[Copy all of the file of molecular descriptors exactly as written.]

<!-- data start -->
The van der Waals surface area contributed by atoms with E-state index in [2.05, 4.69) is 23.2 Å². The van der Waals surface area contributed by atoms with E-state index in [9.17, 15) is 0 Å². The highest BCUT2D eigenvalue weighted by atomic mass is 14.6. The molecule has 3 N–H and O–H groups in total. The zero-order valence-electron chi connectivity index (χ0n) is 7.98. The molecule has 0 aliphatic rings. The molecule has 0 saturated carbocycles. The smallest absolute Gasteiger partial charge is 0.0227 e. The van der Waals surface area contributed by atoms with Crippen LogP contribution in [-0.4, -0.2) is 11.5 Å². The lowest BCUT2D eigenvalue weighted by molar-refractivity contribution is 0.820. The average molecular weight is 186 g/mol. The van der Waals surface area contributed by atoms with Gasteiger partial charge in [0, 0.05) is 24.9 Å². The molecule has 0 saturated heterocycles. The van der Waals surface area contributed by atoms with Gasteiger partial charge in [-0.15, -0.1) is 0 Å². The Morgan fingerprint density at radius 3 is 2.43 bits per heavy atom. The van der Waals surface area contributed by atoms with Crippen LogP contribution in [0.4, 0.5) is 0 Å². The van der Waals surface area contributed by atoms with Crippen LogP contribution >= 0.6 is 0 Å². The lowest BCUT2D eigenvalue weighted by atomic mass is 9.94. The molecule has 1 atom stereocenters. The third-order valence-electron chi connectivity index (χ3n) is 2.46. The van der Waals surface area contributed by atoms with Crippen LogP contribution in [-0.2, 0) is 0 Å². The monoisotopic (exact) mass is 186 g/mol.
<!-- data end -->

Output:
The van der Waals surface area contributed by atoms with E-state index in [2.05, 4.69) is 23.2 Å². The van der Waals surface area contributed by atoms with E-state index in [9.17, 15) is 0 Å². The highest BCUT2D eigenvalue weighted by atomic mass is 14.6. The molecule has 3 N–H and O–H groups in total. The zero-order valence-electron chi connectivity index (χ0n) is 7.98. The molecule has 0 aliphatic rings. The molecule has 0 saturated carbocycles. The smallest absolute Gasteiger partial charge is 0.0227 e. The van der Waals surface area contributed by atoms with Crippen LogP contribution in [-0.4, -0.2) is 11.5 Å². The lowest BCUT2D eigenvalue weighted by molar-refractivity contribution is 0.820. The average molecular weight is 186 g/mol. The van der Waals surface area contributed by atoms with Gasteiger partial charge in [0, 0.05) is 24.9 Å². The molecule has 0 saturated heterocycles. The van der Waals surface area contributed by atoms with Gasteiger partial charge in [-0.15, -0.1) is 0 Å². The Morgan fingerprint density at radius 3 is 2.43 bits per heavy atom. The van der Waals surface area contributed by atoms with Crippen LogP contribution in [0.4, 0.5) is 0 Å². The van der Waals surface area contributed by atoms with Crippen LogP contribution >= 0.6 is 0 Å². The lowest BCUT2D eigenvalue weighted by atomic mass is 9.94. The molecule has 1 atom stereocenters. The third-order valence-electron chi connectivity index (χ3n) is 2.46. The van der Waals surface area contributed by atoms with Crippen LogP contribution in [-0.2, 0) is 0 Å². The monoisotopic (exact) mass is 186 g/mol.